We are examining mechanisms of carcinogen susceptibility, which is the tendency to accumulate DNA lesions (i.e. DNA adducts) upon exposure to exogenous carcinogens. Despite the unquestionable contribution of carcinogen-induced mutagenesis to cancer, the relationship between carcinogen susceptibility and mutation has not been previously explored. Indeed, factors that regulate localized genomic carcinogen susceptibility have profound consequences in carcinogenesis by defining probabilities for mutation; thereby causing disparities throughout the genome that can impact genome stability and disease.
Chromatin-Regulated metabolic stability
We are investigating how chromatin modifiers coordinate metabolic homeostasis. The coordination of cellular function with the metabolic environment is essential for adaptation and survival. Failure to adapt can lead to cell death, developmental defects, and disease. Indeed, energy metabolism alterations are a major contributing factor for many pathologies, including cancer, cardiovascular disease, and diabetes, which together account for half of all deaths in most industrialized societies.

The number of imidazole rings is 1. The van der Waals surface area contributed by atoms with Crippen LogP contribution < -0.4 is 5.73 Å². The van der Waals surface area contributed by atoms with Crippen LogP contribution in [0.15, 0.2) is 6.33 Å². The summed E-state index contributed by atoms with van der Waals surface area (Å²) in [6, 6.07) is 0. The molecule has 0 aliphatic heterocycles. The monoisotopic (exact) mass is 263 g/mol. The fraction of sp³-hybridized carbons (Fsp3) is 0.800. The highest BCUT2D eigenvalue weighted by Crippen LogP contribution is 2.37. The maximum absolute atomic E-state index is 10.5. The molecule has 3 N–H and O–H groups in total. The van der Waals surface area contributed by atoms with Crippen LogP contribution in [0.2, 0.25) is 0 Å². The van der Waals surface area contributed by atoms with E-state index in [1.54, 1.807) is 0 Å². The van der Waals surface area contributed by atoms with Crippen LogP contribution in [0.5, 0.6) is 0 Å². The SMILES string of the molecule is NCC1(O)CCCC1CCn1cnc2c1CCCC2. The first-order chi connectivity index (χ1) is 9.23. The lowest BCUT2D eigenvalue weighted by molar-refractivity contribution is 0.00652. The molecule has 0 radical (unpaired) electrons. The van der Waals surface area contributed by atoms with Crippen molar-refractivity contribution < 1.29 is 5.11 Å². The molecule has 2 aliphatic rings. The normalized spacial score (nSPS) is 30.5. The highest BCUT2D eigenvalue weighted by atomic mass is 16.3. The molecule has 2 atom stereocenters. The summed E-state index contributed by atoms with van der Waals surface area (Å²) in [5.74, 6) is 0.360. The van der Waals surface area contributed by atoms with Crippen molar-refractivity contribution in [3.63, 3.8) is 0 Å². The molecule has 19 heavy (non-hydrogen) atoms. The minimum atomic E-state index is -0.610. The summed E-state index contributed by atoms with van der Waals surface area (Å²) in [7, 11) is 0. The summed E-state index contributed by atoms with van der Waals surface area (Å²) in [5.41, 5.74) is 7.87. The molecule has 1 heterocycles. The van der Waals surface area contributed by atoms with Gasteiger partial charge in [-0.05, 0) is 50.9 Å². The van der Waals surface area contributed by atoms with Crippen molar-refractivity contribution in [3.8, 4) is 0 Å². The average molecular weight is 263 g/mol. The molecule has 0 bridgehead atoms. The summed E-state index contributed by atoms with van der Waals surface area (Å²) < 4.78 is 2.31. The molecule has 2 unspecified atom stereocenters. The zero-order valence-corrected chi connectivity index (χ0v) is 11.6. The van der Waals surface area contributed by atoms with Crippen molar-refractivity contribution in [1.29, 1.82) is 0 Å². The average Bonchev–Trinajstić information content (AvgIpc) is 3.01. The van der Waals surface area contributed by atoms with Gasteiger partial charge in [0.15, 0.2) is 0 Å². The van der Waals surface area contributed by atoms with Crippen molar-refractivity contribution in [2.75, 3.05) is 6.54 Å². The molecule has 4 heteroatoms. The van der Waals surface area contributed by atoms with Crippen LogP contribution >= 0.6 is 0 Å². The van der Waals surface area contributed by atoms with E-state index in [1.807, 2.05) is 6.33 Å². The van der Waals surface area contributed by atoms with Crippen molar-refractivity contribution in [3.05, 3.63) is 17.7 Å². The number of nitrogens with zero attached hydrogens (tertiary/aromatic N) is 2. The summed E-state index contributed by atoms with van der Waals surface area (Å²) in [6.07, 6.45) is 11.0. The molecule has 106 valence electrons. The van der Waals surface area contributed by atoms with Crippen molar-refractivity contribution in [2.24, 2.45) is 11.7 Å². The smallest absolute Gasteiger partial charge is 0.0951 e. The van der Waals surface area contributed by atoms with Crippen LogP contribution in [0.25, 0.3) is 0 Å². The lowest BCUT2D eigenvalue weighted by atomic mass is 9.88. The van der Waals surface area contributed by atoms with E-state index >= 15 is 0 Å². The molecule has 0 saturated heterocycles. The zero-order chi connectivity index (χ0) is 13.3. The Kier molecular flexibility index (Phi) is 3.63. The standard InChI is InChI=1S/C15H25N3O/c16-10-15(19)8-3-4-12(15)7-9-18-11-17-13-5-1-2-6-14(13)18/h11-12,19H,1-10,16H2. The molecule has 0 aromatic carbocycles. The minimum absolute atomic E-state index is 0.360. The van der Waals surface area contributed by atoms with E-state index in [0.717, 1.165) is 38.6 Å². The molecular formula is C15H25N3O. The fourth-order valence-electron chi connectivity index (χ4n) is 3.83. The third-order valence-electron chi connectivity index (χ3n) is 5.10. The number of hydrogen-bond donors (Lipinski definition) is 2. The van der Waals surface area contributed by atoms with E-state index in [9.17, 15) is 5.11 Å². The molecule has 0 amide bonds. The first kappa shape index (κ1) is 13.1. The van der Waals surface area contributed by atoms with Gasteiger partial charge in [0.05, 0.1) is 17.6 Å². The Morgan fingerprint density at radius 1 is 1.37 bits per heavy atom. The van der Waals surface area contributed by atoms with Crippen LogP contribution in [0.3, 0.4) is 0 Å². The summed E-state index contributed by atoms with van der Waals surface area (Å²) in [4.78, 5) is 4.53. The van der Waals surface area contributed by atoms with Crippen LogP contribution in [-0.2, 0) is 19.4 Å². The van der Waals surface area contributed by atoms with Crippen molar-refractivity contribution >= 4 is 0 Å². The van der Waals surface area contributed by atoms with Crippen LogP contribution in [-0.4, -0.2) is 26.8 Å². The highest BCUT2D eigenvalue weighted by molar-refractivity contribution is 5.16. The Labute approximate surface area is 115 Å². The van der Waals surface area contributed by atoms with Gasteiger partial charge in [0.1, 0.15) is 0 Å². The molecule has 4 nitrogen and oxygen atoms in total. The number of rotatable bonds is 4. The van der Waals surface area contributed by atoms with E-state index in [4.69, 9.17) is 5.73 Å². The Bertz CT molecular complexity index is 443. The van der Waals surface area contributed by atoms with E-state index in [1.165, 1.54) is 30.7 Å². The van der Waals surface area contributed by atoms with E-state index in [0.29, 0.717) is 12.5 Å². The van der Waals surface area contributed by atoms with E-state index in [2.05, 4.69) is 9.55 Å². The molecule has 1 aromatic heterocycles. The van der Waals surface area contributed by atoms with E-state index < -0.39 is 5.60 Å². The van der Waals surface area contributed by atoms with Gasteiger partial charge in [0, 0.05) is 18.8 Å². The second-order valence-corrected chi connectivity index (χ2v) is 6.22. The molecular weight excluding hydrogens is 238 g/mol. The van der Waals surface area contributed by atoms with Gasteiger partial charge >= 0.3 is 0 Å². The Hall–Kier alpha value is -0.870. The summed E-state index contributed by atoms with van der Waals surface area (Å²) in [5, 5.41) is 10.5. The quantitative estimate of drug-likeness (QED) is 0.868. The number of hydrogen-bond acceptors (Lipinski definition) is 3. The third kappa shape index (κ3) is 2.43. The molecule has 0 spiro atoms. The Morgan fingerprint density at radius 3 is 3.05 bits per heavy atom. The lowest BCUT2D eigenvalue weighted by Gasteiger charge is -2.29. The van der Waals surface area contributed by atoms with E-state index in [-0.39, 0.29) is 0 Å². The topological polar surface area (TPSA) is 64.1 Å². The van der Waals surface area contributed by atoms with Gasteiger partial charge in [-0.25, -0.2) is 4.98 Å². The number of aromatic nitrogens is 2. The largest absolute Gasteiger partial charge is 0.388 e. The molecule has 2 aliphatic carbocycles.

Adaptive cellular responses are often achieved by rapid inducible changes in gene expression programs. An ideal mechanism to achieve this is through modification of chromatin. Indeed, changes in chromatin architecture are known to regulate inducible gene expression in response to intra- and extracellular signals. Despite this knowledge, the mechanisms by which chromatin modification contributes to metabolic plasticity remain largely unexplored.